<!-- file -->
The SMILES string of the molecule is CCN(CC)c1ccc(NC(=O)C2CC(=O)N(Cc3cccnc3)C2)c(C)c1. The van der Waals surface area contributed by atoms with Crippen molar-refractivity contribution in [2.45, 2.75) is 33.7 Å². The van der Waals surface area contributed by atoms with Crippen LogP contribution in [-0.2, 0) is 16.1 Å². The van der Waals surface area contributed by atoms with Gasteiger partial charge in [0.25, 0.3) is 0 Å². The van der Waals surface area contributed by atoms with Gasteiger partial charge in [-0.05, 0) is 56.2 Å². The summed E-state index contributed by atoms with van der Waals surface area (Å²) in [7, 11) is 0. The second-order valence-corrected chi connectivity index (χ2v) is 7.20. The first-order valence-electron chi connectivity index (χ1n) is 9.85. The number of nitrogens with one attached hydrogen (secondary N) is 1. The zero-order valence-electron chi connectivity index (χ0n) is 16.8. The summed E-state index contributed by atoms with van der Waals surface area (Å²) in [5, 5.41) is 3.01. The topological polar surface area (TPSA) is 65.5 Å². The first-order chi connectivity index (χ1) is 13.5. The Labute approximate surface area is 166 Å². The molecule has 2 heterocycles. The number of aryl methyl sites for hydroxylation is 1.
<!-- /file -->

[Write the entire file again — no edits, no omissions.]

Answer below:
The SMILES string of the molecule is CCN(CC)c1ccc(NC(=O)C2CC(=O)N(Cc3cccnc3)C2)c(C)c1. The van der Waals surface area contributed by atoms with Crippen molar-refractivity contribution in [2.45, 2.75) is 33.7 Å². The van der Waals surface area contributed by atoms with Crippen LogP contribution in [-0.2, 0) is 16.1 Å². The van der Waals surface area contributed by atoms with Gasteiger partial charge in [0.25, 0.3) is 0 Å². The van der Waals surface area contributed by atoms with Gasteiger partial charge in [-0.05, 0) is 56.2 Å². The summed E-state index contributed by atoms with van der Waals surface area (Å²) in [7, 11) is 0. The second-order valence-corrected chi connectivity index (χ2v) is 7.20. The first-order valence-electron chi connectivity index (χ1n) is 9.85. The number of nitrogens with one attached hydrogen (secondary N) is 1. The zero-order valence-electron chi connectivity index (χ0n) is 16.8. The summed E-state index contributed by atoms with van der Waals surface area (Å²) in [5, 5.41) is 3.01. The topological polar surface area (TPSA) is 65.5 Å². The first-order chi connectivity index (χ1) is 13.5. The Labute approximate surface area is 166 Å². The molecule has 2 heterocycles. The number of aryl methyl sites for hydroxylation is 1.